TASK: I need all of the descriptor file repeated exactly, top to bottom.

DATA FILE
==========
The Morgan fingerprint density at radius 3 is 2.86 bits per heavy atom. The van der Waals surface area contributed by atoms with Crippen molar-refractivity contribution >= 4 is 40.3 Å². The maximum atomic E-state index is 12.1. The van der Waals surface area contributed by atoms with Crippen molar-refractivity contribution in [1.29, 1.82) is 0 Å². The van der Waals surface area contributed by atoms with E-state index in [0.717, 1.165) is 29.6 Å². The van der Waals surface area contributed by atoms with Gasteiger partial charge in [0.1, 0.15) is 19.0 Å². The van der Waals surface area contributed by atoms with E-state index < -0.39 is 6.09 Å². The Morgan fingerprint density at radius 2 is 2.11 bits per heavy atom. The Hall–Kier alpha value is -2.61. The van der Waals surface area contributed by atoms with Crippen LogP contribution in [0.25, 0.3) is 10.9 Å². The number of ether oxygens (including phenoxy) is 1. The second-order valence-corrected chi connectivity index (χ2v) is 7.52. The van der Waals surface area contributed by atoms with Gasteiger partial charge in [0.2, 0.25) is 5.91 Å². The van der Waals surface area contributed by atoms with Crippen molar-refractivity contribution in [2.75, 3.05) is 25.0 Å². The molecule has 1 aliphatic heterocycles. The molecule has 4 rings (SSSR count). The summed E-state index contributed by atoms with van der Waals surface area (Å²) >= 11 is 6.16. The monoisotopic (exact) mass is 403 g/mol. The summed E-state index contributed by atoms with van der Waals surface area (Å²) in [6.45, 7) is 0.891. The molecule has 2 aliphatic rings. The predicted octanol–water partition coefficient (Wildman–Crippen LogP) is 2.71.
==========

The Morgan fingerprint density at radius 3 is 2.86 bits per heavy atom. The van der Waals surface area contributed by atoms with Crippen molar-refractivity contribution >= 4 is 40.3 Å². The maximum atomic E-state index is 12.1. The van der Waals surface area contributed by atoms with Crippen molar-refractivity contribution in [1.29, 1.82) is 0 Å². The van der Waals surface area contributed by atoms with E-state index in [0.717, 1.165) is 29.6 Å². The van der Waals surface area contributed by atoms with Gasteiger partial charge in [0.1, 0.15) is 19.0 Å². The van der Waals surface area contributed by atoms with E-state index < -0.39 is 6.09 Å². The Morgan fingerprint density at radius 2 is 2.11 bits per heavy atom. The Hall–Kier alpha value is -2.61. The van der Waals surface area contributed by atoms with Crippen LogP contribution in [0.25, 0.3) is 10.9 Å². The number of ether oxygens (including phenoxy) is 1. The second-order valence-corrected chi connectivity index (χ2v) is 7.52. The van der Waals surface area contributed by atoms with Gasteiger partial charge in [0.2, 0.25) is 5.91 Å². The van der Waals surface area contributed by atoms with Crippen molar-refractivity contribution in [2.75, 3.05) is 25.0 Å². The molecule has 1 aliphatic heterocycles. The molecule has 4 rings (SSSR count). The summed E-state index contributed by atoms with van der Waals surface area (Å²) >= 11 is 6.16. The monoisotopic (exact) mass is 403 g/mol. The summed E-state index contributed by atoms with van der Waals surface area (Å²) in [6.45, 7) is 0.891. The molecule has 2 aliphatic rings. The predicted octanol–water partition coefficient (Wildman–Crippen LogP) is 2.71.